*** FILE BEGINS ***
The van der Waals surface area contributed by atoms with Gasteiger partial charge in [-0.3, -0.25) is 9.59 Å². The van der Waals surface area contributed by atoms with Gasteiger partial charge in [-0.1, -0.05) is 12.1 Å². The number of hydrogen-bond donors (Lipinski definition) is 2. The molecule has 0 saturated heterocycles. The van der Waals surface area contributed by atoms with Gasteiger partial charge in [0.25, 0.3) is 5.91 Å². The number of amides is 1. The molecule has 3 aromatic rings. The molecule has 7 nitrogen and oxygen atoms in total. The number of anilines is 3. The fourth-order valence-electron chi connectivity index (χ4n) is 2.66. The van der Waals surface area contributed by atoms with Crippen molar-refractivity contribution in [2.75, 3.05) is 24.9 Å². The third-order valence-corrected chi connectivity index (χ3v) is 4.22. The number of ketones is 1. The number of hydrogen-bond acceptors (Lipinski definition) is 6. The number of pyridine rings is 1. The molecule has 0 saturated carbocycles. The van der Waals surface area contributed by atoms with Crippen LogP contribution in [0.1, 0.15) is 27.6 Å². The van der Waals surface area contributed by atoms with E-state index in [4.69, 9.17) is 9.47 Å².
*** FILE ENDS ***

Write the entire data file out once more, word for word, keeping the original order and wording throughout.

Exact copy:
The van der Waals surface area contributed by atoms with Gasteiger partial charge in [-0.3, -0.25) is 9.59 Å². The van der Waals surface area contributed by atoms with Gasteiger partial charge in [-0.1, -0.05) is 12.1 Å². The number of hydrogen-bond donors (Lipinski definition) is 2. The molecule has 0 saturated heterocycles. The van der Waals surface area contributed by atoms with Gasteiger partial charge in [0.25, 0.3) is 5.91 Å². The number of amides is 1. The molecule has 3 aromatic rings. The molecule has 7 nitrogen and oxygen atoms in total. The number of anilines is 3. The fourth-order valence-electron chi connectivity index (χ4n) is 2.66. The van der Waals surface area contributed by atoms with Crippen molar-refractivity contribution in [2.75, 3.05) is 24.9 Å². The third-order valence-corrected chi connectivity index (χ3v) is 4.22. The number of ketones is 1. The number of hydrogen-bond acceptors (Lipinski definition) is 6. The number of pyridine rings is 1. The molecule has 0 saturated carbocycles. The van der Waals surface area contributed by atoms with Crippen LogP contribution in [0.1, 0.15) is 27.6 Å². The van der Waals surface area contributed by atoms with E-state index in [4.69, 9.17) is 9.47 Å².